Thursday, May 12, 2016

Luck, Serendipity, and Locus of Control

My friend over at The Daily Parker shared this story with me a couple of days ago: Why Luck Matters More Than You Might Think. In the article, the author talks about people who see themselves as self-made, even though luck (and by luck, I mean random happenings that are beneficial, as opposed to some systematic force like karma) is a strong influence - perhaps even stronger than individual action:
In the process, I have discovered that chance plays a far larger role in life outcomes than most people realize. And yet, the luckiest among us appear especially unlikely to appreciate our good fortune. According to the Pew Research Center, people in higher income brackets are much more likely than those with lower incomes to say that individuals get rich primarily because they work hard. Other surveys bear this out: Wealthy people overwhelmingly attribute their own success to hard work rather than to factors like luck or being in the right place at the right time.

That’s troubling, because a growing body of evidence suggests that seeing ourselves as self-made—rather than as talented, hardworking, and lucky—leads us to be less generous and public-spirited. It may even make the lucky less likely to support the conditions (such as high-quality public infrastructure and education) that made their own success possible.
Some of the greatest scientific achievements happened through luck - or serendipity, the more frequently applied term, which refers to fortunate accidents. In the field of psychology, one great example is Pavlov's concept of classical conditioning. Pavlov was a physiologist studying digestion. In his famous study, he was examining salivation - the first step in digestion - in dogs, when he noticed something interesting. The dogs actually began to salivate before they had food in their mouths.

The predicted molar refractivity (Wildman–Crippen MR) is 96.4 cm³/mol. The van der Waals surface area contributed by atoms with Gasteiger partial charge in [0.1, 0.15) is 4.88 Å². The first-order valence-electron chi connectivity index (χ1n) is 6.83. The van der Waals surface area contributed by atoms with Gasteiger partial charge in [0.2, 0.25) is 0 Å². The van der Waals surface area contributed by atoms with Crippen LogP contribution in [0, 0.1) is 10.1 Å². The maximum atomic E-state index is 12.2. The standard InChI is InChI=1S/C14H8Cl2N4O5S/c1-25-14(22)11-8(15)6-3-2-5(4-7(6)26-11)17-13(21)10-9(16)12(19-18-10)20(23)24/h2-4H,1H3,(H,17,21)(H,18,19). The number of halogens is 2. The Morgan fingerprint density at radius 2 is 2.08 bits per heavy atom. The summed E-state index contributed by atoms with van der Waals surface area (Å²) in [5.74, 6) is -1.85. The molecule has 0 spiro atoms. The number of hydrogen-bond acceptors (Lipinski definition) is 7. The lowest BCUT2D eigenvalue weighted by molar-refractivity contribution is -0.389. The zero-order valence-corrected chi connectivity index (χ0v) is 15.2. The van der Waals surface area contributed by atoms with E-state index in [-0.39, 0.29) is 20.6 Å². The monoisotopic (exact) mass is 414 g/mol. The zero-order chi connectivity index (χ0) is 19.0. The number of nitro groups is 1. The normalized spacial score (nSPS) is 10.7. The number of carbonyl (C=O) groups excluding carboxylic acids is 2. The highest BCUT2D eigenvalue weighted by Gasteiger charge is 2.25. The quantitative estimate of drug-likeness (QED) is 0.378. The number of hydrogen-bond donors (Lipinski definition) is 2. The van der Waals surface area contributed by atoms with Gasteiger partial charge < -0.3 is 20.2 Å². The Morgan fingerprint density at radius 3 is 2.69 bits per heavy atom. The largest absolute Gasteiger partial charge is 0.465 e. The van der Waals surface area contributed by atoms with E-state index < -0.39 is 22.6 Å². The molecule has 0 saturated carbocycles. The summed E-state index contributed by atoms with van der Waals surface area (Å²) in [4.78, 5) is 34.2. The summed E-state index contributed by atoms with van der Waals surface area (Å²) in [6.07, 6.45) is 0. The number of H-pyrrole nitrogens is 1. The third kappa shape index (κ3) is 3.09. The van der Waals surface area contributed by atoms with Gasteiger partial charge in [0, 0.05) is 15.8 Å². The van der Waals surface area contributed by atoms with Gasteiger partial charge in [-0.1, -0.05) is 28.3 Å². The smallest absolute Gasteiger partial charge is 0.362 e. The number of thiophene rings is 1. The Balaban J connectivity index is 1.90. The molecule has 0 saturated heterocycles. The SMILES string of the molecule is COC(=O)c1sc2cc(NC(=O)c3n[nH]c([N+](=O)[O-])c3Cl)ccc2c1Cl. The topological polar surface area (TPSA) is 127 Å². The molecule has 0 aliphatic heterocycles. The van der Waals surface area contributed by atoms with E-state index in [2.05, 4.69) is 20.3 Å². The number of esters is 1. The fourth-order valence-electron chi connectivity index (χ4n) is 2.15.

This prompted him to make observations, and he found that the dogs would begin salivating in response to cues that meant food was on its way: the sound of the lab door opening, the sight of white lab coats, and so on. In his famous experiment, he decided to test whether he could associate a neutral stimulus (the sound of a metronome - not a bell, as some state) with food (called the unconditioned stimulus - something that elicits a response without having to be learned), to elicit salivation (called the unconditioned response). His study worked, and at the sound of the metronome (the conditioned stimulus), the dogs began salivating (now called the conditioned response).

Social psychologists ascribe strong influence to external factors on our behavior. You could reword that to state that luck determines a lot of what happens to you. Some social psychologists believe in these outside influences so strongly that they deny the existence of personality altogether, and instead explain all behaviors as externally influenced. Not all social psychologists take that radical view, and of course, different subfields of psychology have different degrees of belief in luck versus internally motivated behavior.

Of course, not only do psychologists have systematic views on the roles of luck versus internal motivation, people do in general. This concept is referred to (by psychologists) as locus of control. A person who believes they are responsible for their own behavior and destiny (self-made) would have a strong internal locus of control. On the other hand, a person who believes everything that happens to them is the result of luck and external factors would have a strong external locus of control. This belief falls on a continuum, so you can fall anywhere between those two extremes. BTW, locus of control is also sometimes known as "attributional style." Once again, what we're talking about here is attribution - what caused something to happen.

Curious to know more about your own locus of control? You can take a measure of locus of control here.

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